Please tell me this is a joke:
Democrats on the Senate Judiciary Committee plan to boycott Thursday’s committee vote on Amy Coney Barrett’s Supreme Court nomination as a protest against Republican efforts to rush her through before the election.
The plan hasn’t been finalized yet, according to a Democratic aide, but Democrats are preparing to fill their empty seats with poster-sized photos of people who would be hurt by Barrett potentially casting a deciding vote against the Affordable Care Act. These would be the same pictures of people Democrats had on display during Barrett’s confirmation hearing last week.
Sadly, it appears to be real. Rather than upholding their Constitutional responsibility to vote a Supreme Court nominee, Senate Democrats are planning to replace themselves with cardboard cutouts for cheap political gain. In doing so, they will:
- Send the message to undecided voters, just days before a major election, that they are not serious about their fundamental responsibilities;
- Sow the ground for Republicans to pull a similar stunt (perhaps with cardboard cutouts of aborted fetuses) the next time the Democrats have a Senate majority and a Supreme Court nominee; and
- Provide some free advertising for South Park and Bud Light.
My goodness. What have we become?
Third in a series of posts about the politics of filling the Supreme Court vacancy created by the death of Justice Ruth Bader Ginsburg
In my last post, I suggested that purely from the standpoint of conventional political strategy, the President should nominate Sixth Circuit Judge Joan Larsen to fill Justice Ruth Bader Ginsburg’s seat on the U.S. Supreme Court. Judge Larsen is reportedly on the short list, so it’s certainly possible.
But we also know that the President’s political instincts rarely align with convention. And if he wants a public fight instead of a better chance of an electoral win, he has other options.
I think he will go with the current consensus front-runner, Amy Coney Barrett. And he’ll do it not because of her qualifications — which are excellent — but because her nomination is likely to create the most short-term political chaos.
Continue reading “The political calculus: Who WILL be the Supreme Court nominee?”
The first of a series of posts about the politics of filling the Supreme Court vacancy created by the death of Justice Ruth Bader Ginsburg
So here we are, not even five years removed from the embarrassing political melee that followed the death of Justice Antonin Scalia, and the same movie is playing out in even more absurd fashion.
Senator Mitch McConnell (R-KY) is working the Republican back benches to ensure a yes vote for the President’s Supreme Court nominee — never mind that there is, as of yet, no nominee to vote on. This is the same Senator McConnell who refused to even hold a hearing for then-nominee Merrick Garland in 2016 on the flimsy pretext that it was too late into a election year. To call McConnell’s reversal hypocritical is an insult to hypocrisy.
Remarkably, the Democrats have acquitted themselves even more poorly. After hectoring the American public in 2016 with the smug insistence that the Senate must vote on the Garland nomination (using the Twitter hashtag #DoYourJob), and after four years of accusing the Republicans of “stealing” the seat by not holding a hearing for Garland, the Democrats now declare —with no apparent sense of irony — that they will do everything possible to prevent a vote on the as-yet-unnamed nominee. The charge has been led, most distressingly, by the Democrats’ own Vice Presidential candidate Kamala Harris, who previously pledged to shirk her Senate duties by refusing in advance to vote for any Trump appellate court nominee, and who now promises an extended vacancy crisis in connection with her efforts to raise campaign funds.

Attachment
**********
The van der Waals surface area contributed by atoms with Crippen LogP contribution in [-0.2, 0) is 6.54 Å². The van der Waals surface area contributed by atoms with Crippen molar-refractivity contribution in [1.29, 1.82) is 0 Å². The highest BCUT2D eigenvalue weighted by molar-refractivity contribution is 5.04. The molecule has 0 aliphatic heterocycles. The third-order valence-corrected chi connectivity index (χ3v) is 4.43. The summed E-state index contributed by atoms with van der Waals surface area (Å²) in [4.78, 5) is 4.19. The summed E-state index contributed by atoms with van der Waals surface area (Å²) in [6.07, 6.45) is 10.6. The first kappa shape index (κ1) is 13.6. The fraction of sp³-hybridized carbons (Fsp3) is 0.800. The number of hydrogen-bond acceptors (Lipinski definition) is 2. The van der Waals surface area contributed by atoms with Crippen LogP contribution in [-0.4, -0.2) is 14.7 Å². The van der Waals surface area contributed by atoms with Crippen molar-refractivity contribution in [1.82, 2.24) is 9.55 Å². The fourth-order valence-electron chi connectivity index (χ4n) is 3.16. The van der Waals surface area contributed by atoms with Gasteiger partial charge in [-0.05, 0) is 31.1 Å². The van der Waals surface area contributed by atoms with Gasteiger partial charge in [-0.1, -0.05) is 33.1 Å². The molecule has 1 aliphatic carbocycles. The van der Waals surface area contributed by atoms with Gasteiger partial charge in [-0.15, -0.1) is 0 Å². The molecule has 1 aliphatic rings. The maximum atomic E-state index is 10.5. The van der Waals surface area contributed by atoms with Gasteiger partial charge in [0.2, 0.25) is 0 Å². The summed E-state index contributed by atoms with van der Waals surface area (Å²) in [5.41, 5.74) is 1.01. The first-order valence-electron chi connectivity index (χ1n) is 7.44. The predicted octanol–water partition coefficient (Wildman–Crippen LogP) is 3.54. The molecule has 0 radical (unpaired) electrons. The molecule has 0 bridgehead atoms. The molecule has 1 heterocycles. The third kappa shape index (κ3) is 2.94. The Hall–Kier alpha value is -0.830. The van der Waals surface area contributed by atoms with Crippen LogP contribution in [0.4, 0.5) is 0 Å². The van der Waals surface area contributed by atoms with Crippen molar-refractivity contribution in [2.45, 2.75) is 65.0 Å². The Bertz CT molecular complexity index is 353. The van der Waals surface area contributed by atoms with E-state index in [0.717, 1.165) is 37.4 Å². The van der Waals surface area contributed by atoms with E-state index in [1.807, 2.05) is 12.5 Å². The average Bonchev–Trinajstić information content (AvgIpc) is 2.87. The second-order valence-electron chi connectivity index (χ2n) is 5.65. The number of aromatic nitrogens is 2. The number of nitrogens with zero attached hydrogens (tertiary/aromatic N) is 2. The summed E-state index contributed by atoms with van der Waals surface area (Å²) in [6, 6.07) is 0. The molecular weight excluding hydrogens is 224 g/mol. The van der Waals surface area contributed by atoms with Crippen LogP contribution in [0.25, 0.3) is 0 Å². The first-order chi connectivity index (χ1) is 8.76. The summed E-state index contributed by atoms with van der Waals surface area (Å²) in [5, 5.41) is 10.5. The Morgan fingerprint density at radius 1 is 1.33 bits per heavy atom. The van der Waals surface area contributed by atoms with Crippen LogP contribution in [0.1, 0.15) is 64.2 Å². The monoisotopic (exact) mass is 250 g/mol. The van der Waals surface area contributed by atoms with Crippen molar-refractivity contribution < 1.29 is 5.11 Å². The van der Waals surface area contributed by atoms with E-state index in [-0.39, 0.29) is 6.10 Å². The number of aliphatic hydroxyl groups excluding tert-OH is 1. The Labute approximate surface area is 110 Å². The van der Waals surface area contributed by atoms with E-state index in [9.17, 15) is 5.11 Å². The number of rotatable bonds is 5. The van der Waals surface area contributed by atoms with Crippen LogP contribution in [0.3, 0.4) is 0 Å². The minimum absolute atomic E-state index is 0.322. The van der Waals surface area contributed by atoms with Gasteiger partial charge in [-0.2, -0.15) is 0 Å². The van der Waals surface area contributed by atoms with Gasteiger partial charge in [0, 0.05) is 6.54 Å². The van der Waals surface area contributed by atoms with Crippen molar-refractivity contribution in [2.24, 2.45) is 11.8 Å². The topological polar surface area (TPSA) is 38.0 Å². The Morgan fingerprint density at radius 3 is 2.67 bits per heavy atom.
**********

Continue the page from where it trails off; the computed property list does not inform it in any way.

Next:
How did we get here? Continue reading “The mortifying state of our Supreme Court confirmation politics”
Kansas’s senate has rejected Governor Laura Kelly’s nominee for an opening on the state court of appeals. Carl Folsom, a longtime public defender, experienced appellate advocate, and adjunct professor at the University of Kansas School of Law, was turned down on a close vote, on the grounds that he lacks civil litigation experience.
Give me a break. Folsom is well-respected and highly experienced in both the criminal and appellate arenas. He is familiar with the very court for which he was nominated, having argued many cases before that court over the years. His lack of direct civil experience is a non sequitur — he certainly appears capable of filling that knowledge gap. Unlike a trial court, where a judge must make snap decisions regarding procedure and evidence, and where prior experience is absolutely essential, an appellate judge has a bit more time to educate himself and ruminate on the issues.
This is plainly a political move, brought on by a conservative senate at war with a Democratic governor. GOP Senators were likely disturbed by the fact that Folsom had donated money to Kelly’s gubernatorial campaign, and had advocated for some traditionally liberal issues. But so what? Folsom is a private citizen and is entitled to support his favored candidates and causes. There is nothing I have seen to suggest that he would not perform his judicial duties fairly and honorably.
Courts suffer when the other branches of the government play politics with judicial nominations. The people of Kansas deserve better than this transparently political ploy.
Tennessee uses a version of the Missouri Plan to select its state appellate judges. Known (unsurprisingly) as the Tennessee Plan, it calls for an independent nominating commission to present a slate of qualified candidates to the governor, who must appoint a judge from that slate. (This is akin to most merit selection plans around the country.) The judges then stand for retention elections.
Trial court vacancies are filled using a similar process. A nominating commission (whose members are appointed by the legislature) presents a slate of names to the governor within 60 days of a judicial vacancy, and the governor must choose a new judge from that slate.